Modern Equivalent of an Evans Looking Glass

drumnut87

Well-known member
cant say i've ever heard of that model of head, but from a little research it appears the remo starfire heads would be a modern equivelent, or if you like a heavier version, the aquarian reflector series.
 

someguy01

Well-known member
I thought the clear hydraulics were referred to colloquially as "glass" :unsure:
Sounds like a dead thud to me. Especially with a hyd reso.
 

Stroman

Platinum Member
I thought the clear hydraulics were referred to colloquially as "glass" :unsure:
Sounds like a dead thud to me. Especially with a hyd reso.
No, the looking glass heads were a two-ply head with silver mirror-like film and no oil. I used to use them, and they sounded quite different from the hydraulics. In fact, they sounded unlike any other head I've tried, and had a resin flesh hoop with no metal. I remember they creaked a little as you were tuning them up. Not a cracking sound, but a soft creak.

As for a modern equivalent, I have no good suggestions because I haven't tried any new heads that are similar. The closest I have heard, though, are the ebony emperors. Not the same, by any stretch, but they capture some similarities.
 
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Thin Shell

Well-known member
The current logo is completely different from the ones Neil used if that matters to you.

The heads top and bottom on his first Chrome Slingerland kit had the older logo.

chromey 11.jpg


The Rosewood finish Tamas and the BlackChrome Slingerlands had the round Evans logo.

old evans heads logo.jpg
 

Thin Shell

Well-known member
The Evans Blackchrome or G2 might be a good place to start. They are two ply heads with no oil. Nobody makes a head with the epoxy resin hoops though, which could have contributed to their sound. Ultimately, unless you use the butt end of the stick, tune the batters really high and hit really hard, getting the same sound probably won't get you far. Even with the same heads.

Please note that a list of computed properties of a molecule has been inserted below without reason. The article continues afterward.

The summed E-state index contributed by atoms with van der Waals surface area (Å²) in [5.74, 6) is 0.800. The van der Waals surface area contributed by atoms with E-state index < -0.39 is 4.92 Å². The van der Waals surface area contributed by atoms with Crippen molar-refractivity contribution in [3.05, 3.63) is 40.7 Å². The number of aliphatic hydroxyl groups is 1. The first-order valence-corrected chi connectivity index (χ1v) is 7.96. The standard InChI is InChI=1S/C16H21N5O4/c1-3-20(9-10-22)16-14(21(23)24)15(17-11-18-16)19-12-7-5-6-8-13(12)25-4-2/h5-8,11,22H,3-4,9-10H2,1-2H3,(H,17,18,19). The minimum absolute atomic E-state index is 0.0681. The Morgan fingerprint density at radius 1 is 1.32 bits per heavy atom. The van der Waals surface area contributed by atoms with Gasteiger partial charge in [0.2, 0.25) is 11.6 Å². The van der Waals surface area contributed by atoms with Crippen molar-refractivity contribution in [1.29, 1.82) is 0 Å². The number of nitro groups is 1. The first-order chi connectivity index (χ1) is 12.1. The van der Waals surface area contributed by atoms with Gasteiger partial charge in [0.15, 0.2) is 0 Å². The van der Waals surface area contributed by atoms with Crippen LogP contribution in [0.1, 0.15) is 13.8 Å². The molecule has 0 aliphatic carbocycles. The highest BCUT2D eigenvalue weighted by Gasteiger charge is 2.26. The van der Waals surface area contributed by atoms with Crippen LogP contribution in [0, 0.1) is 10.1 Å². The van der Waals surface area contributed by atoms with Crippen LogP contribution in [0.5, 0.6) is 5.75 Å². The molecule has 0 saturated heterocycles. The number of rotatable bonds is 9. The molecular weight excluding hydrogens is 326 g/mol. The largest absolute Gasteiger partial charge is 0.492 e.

someguy01

Well-known member
I still wanna know how the sound achieved isn't just a dead thud with that head combination. Seems to me that would kill any and all tone and sustain.
Disclaimer: I am not a Rush fan and am not familiar with the sound the OP is seeking.
 

Stroman

Platinum Member
I still wanna know how the sound achieved isn't just a dead thud with that head combination. Seems to me that would kill any and all tone and sustain.
Disclaimer: I am not a Rush fan and am not familiar with the sound the OP is seeking.
Actually, hydraulics can have a reasonable amount of sustain when used on a two-headed drum. Not like an Ambassador, of course, but they're not that dead.
 

Iristone

Well-known member
Actually, hydraulics can have a reasonable amount of sustain when used on a two-headed drum. Not like an Ambassador, of course, but they're not that dead.
To me these heads sound like thick calf heads used on traditional Chinese drums when tuned up. They don't like to be tuned low IME. And they make the snare drum crack LOUD!
 

vyacheslav

Senior Member
Remo Starfire Chrome would be what you are after. They also make a Starfire Gold as well.

 

gmiller598

Senior Member
Actually, hydraulics can have a reasonable amount of sustain when used on a two-headed drum. Not like an Ambassador, of course, but they're not that dead.
I have a blue hydraulic snare head on a 14x10 Pearl Modern Utility Floor Snare and it has quite a bit of sustain. It might actually have more than my toms which have UV1 on top and clear G1 on the bottom.
 
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